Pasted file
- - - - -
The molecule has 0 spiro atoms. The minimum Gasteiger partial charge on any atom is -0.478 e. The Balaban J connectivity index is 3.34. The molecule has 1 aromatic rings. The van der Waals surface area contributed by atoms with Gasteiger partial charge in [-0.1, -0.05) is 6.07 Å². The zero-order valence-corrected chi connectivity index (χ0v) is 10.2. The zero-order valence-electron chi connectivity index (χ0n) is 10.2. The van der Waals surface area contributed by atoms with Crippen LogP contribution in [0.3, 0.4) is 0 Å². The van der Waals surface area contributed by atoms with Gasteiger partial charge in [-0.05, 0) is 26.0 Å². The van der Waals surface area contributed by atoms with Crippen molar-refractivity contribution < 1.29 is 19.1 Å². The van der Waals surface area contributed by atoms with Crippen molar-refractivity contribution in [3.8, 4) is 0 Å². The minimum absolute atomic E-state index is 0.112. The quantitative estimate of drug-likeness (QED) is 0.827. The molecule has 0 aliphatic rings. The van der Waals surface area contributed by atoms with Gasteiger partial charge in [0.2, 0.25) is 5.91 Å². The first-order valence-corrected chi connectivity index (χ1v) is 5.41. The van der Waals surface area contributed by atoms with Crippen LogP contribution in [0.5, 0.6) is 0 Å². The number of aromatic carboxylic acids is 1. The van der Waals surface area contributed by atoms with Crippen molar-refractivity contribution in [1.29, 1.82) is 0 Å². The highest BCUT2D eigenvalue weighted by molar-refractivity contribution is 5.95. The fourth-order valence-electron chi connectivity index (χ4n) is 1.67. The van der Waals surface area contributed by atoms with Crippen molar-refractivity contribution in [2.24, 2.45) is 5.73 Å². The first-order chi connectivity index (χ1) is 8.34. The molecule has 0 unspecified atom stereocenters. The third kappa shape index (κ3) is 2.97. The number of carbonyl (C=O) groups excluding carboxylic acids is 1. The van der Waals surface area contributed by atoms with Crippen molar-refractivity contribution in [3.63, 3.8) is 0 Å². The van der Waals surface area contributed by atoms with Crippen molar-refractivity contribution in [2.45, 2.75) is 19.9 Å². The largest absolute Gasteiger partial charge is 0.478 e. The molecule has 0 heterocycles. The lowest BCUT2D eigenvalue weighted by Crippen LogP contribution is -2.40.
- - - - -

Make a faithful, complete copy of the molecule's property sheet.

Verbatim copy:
The molecule has 0 spiro atoms. The minimum Gasteiger partial charge on any atom is -0.478 e. The Balaban J connectivity index is 3.34. The molecule has 1 aromatic rings. The van der Waals surface area contributed by atoms with Gasteiger partial charge in [-0.1, -0.05) is 6.07 Å². The zero-order valence-corrected chi connectivity index (χ0v) is 10.2. The zero-order valence-electron chi connectivity index (χ0n) is 10.2. The van der Waals surface area contributed by atoms with Crippen LogP contribution in [0.3, 0.4) is 0 Å². The van der Waals surface area contributed by atoms with Gasteiger partial charge in [-0.05, 0) is 26.0 Å². The van der Waals surface area contributed by atoms with Crippen molar-refractivity contribution < 1.29 is 19.1 Å². The van der Waals surface area contributed by atoms with Crippen molar-refractivity contribution in [3.8, 4) is 0 Å². The minimum absolute atomic E-state index is 0.112. The quantitative estimate of drug-likeness (QED) is 0.827. The molecule has 0 aliphatic rings. The van der Waals surface area contributed by atoms with Gasteiger partial charge in [0.2, 0.25) is 5.91 Å². The first-order valence-corrected chi connectivity index (χ1v) is 5.41. The van der Waals surface area contributed by atoms with Crippen LogP contribution in [0.5, 0.6) is 0 Å². The number of aromatic carboxylic acids is 1. The van der Waals surface area contributed by atoms with Crippen molar-refractivity contribution in [1.29, 1.82) is 0 Å². The highest BCUT2D eigenvalue weighted by molar-refractivity contribution is 5.95. The fourth-order valence-electron chi connectivity index (χ4n) is 1.67. The van der Waals surface area contributed by atoms with Crippen molar-refractivity contribution in [2.24, 2.45) is 5.73 Å². The first-order chi connectivity index (χ1) is 8.34. The molecule has 0 unspecified atom stereocenters. The third kappa shape index (κ3) is 2.97. The number of carbonyl (C=O) groups excluding carboxylic acids is 1. The van der Waals surface area contributed by atoms with Crippen molar-refractivity contribution in [3.63, 3.8) is 0 Å². The van der Waals surface area contributed by atoms with Crippen molar-refractivity contribution in [2.45, 2.75) is 19.9 Å². The largest absolute Gasteiger partial charge is 0.478 e. The molecule has 0 heterocycles. The lowest BCUT2D eigenvalue weighted by Crippen LogP contribution is -2.40.